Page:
The tongtong is the primary justice system used by indigenous communities in the Cordillera Administrative Region in the Philippines for conflict resolution. With customary laws serving as its basis, the tongtongan (or the “council of elders”) serves as judges, mediators, and counselors.

As outlined by Rice (1974), the tongtongan follows these basic principles: (1) Judgment is immediate, final, and executory; (2) All hearings are held in public; (3) Restoration is immediate and accomplished through a celebration involving the entire community; (4) The kin of the guilty party is involved in the payment of fines, while the kin of the offended party is the recipient of a portion of the fine; and, (5) Pig, which is a portion of the fine, is butchered for the celebration.

After settlement, a member of the tongtongan pours water on both parties’ hands to symbolize the cleansing of past hurts. They also drink tapey/tapuey/tapuy, a traditional rice wine, from the same glass, to embody friendship and camaraderie from henceforth (Albano, 2014; Bagamaspad & Hamada-Pawid, 1985; Cordillera Schools Group, Inc, 2003; Rice, 1974).

Text by Raizel Albano, Founder and Director of Anthro on Foot Audio Walking Tours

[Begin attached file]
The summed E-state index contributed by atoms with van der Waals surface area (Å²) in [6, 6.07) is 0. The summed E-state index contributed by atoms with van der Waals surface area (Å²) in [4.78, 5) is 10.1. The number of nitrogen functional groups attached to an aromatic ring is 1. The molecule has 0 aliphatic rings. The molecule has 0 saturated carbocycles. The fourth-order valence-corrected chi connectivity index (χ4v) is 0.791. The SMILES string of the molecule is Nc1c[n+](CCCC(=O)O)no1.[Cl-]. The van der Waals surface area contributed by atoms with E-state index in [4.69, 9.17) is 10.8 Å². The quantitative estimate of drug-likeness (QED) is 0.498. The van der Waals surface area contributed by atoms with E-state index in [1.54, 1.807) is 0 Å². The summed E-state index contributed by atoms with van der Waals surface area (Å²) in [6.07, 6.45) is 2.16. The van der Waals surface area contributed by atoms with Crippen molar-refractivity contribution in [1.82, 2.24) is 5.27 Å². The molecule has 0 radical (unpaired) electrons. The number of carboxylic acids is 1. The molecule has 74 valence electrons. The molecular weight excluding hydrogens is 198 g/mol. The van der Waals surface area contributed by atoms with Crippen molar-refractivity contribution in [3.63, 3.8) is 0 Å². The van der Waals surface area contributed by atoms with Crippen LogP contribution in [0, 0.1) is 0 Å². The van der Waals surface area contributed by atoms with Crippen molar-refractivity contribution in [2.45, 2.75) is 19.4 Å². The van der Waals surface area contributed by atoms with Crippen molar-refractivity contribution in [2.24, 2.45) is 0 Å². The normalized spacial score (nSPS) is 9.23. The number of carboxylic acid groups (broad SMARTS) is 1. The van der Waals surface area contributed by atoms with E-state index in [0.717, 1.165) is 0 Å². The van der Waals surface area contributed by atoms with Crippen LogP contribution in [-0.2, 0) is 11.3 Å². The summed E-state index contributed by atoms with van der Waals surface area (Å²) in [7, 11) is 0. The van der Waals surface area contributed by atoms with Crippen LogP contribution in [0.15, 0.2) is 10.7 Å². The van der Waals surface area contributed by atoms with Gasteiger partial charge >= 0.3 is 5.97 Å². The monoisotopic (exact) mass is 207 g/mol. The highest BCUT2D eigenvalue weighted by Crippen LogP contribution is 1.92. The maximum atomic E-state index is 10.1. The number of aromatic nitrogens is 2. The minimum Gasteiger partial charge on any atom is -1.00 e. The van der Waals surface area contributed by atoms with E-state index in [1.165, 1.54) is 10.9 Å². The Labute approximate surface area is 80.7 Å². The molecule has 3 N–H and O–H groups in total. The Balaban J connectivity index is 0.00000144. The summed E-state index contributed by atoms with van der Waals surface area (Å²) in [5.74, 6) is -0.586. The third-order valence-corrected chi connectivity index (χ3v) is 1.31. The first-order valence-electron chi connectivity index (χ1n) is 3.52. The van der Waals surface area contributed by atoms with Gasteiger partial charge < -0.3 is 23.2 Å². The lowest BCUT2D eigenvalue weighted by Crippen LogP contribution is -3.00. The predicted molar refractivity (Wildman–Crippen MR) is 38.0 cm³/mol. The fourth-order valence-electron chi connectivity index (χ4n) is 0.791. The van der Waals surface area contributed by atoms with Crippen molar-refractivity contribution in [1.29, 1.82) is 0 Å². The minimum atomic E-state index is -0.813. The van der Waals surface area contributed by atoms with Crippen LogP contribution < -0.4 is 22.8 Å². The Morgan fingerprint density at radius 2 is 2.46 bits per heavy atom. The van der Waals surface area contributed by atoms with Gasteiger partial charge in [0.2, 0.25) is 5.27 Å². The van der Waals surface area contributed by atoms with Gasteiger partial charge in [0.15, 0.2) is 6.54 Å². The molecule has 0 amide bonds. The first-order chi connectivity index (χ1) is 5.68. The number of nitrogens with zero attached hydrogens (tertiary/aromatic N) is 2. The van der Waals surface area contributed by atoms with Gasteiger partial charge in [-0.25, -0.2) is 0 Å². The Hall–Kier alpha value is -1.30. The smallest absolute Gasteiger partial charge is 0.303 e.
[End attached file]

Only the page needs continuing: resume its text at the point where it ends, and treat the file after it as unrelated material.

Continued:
References Photo credit: By Shubert Ciencia from Nueva Ecija, Philippines - The Omen (Kiangan, Ifugao), CC BY 2.0, https://commons.wikimedia.org/w/index.php?curid=12031949 Albano, R. P. (2014). A Study on the Indigenous Political Structures and Customary Laws of the Ibaloi, Kalanguya, and Kankana-ey Communities of Itogon, Benguet. United Nations Development Programme- Protecting Indigenous Peoples Rights (UNDP-PIPR). Bagamaspad, A., & Hamada-Pawid, Z. (1985). A People’s History of Benguet. Baguio Printing and Publishing Company, Inc. Cordillera Schools Group, Inc. (2003). Ethnography of the Major Ethnolinguistic Groups in the Cordillera. New Day Publishers. Rice, D. (1974). Integration of the Ikalahan [Unpublished Master’s Thesis]. Silliman University.
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